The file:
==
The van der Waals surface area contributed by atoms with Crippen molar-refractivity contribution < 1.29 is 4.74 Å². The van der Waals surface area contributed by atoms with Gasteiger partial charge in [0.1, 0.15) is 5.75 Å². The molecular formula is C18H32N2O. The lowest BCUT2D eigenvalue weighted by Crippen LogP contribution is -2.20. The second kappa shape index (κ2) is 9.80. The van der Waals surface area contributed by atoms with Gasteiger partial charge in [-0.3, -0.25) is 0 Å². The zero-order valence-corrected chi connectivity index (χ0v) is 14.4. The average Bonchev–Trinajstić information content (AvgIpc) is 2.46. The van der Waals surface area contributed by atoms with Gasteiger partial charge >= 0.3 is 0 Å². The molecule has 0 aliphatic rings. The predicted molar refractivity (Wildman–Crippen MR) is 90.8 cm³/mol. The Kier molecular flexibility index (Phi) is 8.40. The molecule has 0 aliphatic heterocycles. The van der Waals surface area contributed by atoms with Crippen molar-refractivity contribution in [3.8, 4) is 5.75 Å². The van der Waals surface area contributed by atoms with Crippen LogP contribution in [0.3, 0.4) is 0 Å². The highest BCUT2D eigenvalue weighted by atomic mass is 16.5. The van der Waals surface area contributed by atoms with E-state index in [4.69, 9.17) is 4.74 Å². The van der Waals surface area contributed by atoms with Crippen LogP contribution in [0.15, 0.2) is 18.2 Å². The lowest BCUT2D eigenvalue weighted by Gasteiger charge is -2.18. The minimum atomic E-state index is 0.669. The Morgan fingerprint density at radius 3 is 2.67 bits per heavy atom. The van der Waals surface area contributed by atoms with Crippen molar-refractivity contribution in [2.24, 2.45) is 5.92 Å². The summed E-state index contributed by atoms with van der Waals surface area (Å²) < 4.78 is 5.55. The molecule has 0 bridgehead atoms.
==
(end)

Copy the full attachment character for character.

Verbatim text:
The van der Waals surface area contributed by atoms with Crippen molar-refractivity contribution < 1.29 is 4.74 Å². The van der Waals surface area contributed by atoms with Gasteiger partial charge in [0.1, 0.15) is 5.75 Å². The molecular formula is C18H32N2O. The lowest BCUT2D eigenvalue weighted by Crippen LogP contribution is -2.20. The second kappa shape index (κ2) is 9.80. The van der Waals surface area contributed by atoms with Gasteiger partial charge in [-0.3, -0.25) is 0 Å². The zero-order valence-corrected chi connectivity index (χ0v) is 14.4. The average Bonchev–Trinajstić information content (AvgIpc) is 2.46. The van der Waals surface area contributed by atoms with Gasteiger partial charge >= 0.3 is 0 Å². The molecule has 0 aliphatic rings. The predicted molar refractivity (Wildman–Crippen MR) is 90.8 cm³/mol. The Kier molecular flexibility index (Phi) is 8.40. The molecule has 0 aliphatic heterocycles. The van der Waals surface area contributed by atoms with Crippen molar-refractivity contribution in [3.8, 4) is 5.75 Å². The van der Waals surface area contributed by atoms with Crippen LogP contribution in [0.3, 0.4) is 0 Å². The highest BCUT2D eigenvalue weighted by atomic mass is 16.5. The van der Waals surface area contributed by atoms with E-state index in [4.69, 9.17) is 4.74 Å². The van der Waals surface area contributed by atoms with Crippen LogP contribution in [0.15, 0.2) is 18.2 Å². The lowest BCUT2D eigenvalue weighted by Gasteiger charge is -2.18. The minimum atomic E-state index is 0.669. The Morgan fingerprint density at radius 3 is 2.67 bits per heavy atom. The van der Waals surface area contributed by atoms with Crippen molar-refractivity contribution in [2.24, 2.45) is 5.92 Å². The summed E-state index contributed by atoms with van der Waals surface area (Å²) < 4.78 is 5.55. The molecule has 0 bridgehead atoms.